In the same way I saw an ancient path, an ancient road, traveled by the fully enlightened Ones of former times. And what is that ancient path, that ancient road, traveled by the fully enlightened Ones of former times? Just this noble eightfold path: right view, right aspiration, right speech, right action, right livelihood, right effort, right mindfulness, right concentration. That is the ancient path, the ancient road, traveled by the fully enlightened Ones of former times. I followed that path. Following it, I came to direct knowledge of aging & death, direct knowledge of the origination of aging & death, direct knowledge of the cessation of aging & death, direct knowledge of the path leading to the cessation of aging & death. I followed that path. Following it, I came to direct knowledge of birth… becoming… clinging… craving… feeling… contact… the six sense media… name-&-form… consciousness, direct knowledge of the origination of consciousness, direct knowledge of the cessation of consciousness, direct knowledge of the path leading to the cessation of consciousness. I followed that path.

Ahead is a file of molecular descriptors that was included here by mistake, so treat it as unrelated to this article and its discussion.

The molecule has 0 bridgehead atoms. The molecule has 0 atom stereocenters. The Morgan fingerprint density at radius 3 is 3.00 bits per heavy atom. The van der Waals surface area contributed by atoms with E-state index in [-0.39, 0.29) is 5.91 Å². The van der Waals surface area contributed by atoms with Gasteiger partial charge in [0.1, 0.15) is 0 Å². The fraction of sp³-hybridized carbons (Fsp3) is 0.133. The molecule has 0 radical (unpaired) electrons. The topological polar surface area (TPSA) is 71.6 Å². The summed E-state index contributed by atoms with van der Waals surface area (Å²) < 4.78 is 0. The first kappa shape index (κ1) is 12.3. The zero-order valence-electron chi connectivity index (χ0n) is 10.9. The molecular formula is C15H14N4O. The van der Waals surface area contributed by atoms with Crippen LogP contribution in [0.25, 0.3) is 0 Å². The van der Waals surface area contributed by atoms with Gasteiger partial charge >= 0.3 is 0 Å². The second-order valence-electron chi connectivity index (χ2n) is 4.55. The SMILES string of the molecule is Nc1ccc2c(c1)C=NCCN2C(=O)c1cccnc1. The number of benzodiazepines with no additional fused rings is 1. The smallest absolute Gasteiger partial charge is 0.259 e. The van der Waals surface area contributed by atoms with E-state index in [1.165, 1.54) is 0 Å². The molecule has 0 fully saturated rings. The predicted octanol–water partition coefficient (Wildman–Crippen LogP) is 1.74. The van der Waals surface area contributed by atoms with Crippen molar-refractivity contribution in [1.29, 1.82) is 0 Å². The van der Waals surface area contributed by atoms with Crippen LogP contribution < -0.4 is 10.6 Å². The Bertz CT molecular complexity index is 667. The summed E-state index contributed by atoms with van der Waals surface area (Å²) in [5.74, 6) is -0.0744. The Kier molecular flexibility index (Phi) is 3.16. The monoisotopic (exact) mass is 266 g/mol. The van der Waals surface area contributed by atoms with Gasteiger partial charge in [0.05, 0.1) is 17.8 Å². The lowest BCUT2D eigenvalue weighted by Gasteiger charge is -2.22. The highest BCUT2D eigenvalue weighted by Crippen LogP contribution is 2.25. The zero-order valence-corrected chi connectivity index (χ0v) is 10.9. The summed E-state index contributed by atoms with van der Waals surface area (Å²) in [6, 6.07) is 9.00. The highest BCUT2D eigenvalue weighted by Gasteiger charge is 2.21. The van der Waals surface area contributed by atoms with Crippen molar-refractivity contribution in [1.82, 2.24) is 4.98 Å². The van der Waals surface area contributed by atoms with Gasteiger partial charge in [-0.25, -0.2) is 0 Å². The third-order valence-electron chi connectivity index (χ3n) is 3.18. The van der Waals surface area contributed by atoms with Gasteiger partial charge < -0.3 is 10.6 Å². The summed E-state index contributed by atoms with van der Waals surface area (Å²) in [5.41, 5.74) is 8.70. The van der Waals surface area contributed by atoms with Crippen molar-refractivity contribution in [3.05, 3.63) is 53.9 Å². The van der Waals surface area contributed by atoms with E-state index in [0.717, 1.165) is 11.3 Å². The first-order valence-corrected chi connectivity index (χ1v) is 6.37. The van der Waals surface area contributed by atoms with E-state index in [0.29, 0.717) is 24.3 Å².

“Following it, I came to direct knowledge of fabrications, direct knowledge of the origination of fabrications, direct knowledge of the cessation of fabrications, direct knowledge of the path leading to the cessation of fabrications. Knowing that directly, I have revealed it to monks, nuns, male lay followers & female lay followers, so that this holy life has become powerful, rich, detailed, well-populated, wide-spread, proclaimed among celestial & human beings.” (SN 12.65)

He had to break-through all by himself. However, contrary to Mahayana belief, in their realization of Nibbana there is no difference between an “Arahant” and a “Buddha”. How could there be a difference in the extinguishing of a candle and the extinguishing of an oil lamp. The fire has been put out (nibbana) and the fuel consumed (upadanakkhaya), the preparations silenced (sankharasamatho), all resting places given up (sabb’upadhi patinissagga).

Monks, there are roots of trees, there are empty houses, concentrate, do not be negligent and repent later. This is our advice to you. (Sn 42.1)